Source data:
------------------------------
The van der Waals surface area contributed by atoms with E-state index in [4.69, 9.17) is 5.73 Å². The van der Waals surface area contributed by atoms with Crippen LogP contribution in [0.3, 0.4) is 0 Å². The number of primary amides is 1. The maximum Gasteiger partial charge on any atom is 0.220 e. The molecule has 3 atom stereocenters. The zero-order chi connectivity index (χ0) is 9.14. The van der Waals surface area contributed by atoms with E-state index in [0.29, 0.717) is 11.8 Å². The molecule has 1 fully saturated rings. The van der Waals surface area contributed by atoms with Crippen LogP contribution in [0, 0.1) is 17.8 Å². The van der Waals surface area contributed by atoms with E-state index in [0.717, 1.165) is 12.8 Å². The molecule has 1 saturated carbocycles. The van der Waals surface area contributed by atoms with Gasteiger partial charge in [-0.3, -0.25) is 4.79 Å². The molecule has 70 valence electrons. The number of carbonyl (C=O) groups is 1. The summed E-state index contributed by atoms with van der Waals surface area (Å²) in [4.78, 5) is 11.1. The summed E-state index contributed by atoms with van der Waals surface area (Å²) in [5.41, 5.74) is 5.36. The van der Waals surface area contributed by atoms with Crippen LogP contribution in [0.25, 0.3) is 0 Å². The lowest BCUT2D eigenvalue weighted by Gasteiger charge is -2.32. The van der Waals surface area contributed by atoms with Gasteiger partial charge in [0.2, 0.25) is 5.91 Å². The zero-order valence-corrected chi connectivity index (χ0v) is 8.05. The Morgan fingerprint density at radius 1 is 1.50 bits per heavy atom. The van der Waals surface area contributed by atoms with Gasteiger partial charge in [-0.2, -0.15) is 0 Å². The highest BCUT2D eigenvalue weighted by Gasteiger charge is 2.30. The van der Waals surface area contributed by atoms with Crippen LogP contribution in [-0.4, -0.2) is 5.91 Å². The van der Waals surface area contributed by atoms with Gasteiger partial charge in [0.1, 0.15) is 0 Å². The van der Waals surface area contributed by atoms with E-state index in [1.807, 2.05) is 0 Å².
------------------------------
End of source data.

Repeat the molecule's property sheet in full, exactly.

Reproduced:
The van der Waals surface area contributed by atoms with E-state index in [4.69, 9.17) is 5.73 Å². The van der Waals surface area contributed by atoms with Crippen LogP contribution in [0.3, 0.4) is 0 Å². The number of primary amides is 1. The maximum Gasteiger partial charge on any atom is 0.220 e. The molecule has 3 atom stereocenters. The zero-order chi connectivity index (χ0) is 9.14. The van der Waals surface area contributed by atoms with E-state index in [0.29, 0.717) is 11.8 Å². The molecule has 1 fully saturated rings. The van der Waals surface area contributed by atoms with Crippen LogP contribution in [0, 0.1) is 17.8 Å². The van der Waals surface area contributed by atoms with E-state index in [0.717, 1.165) is 12.8 Å². The molecule has 1 saturated carbocycles. The van der Waals surface area contributed by atoms with Gasteiger partial charge in [-0.3, -0.25) is 4.79 Å². The molecule has 70 valence electrons. The number of carbonyl (C=O) groups is 1. The summed E-state index contributed by atoms with van der Waals surface area (Å²) in [4.78, 5) is 11.1. The summed E-state index contributed by atoms with van der Waals surface area (Å²) in [5.41, 5.74) is 5.36. The van der Waals surface area contributed by atoms with Crippen LogP contribution in [0.25, 0.3) is 0 Å². The lowest BCUT2D eigenvalue weighted by Gasteiger charge is -2.32. The van der Waals surface area contributed by atoms with Gasteiger partial charge in [0.2, 0.25) is 5.91 Å². The zero-order valence-corrected chi connectivity index (χ0v) is 8.05. The Morgan fingerprint density at radius 1 is 1.50 bits per heavy atom. The van der Waals surface area contributed by atoms with Gasteiger partial charge in [-0.2, -0.15) is 0 Å². The highest BCUT2D eigenvalue weighted by Gasteiger charge is 2.30. The van der Waals surface area contributed by atoms with Crippen LogP contribution in [-0.4, -0.2) is 5.91 Å². The van der Waals surface area contributed by atoms with Gasteiger partial charge in [0.1, 0.15) is 0 Å². The van der Waals surface area contributed by atoms with E-state index in [1.807, 2.05) is 0 Å².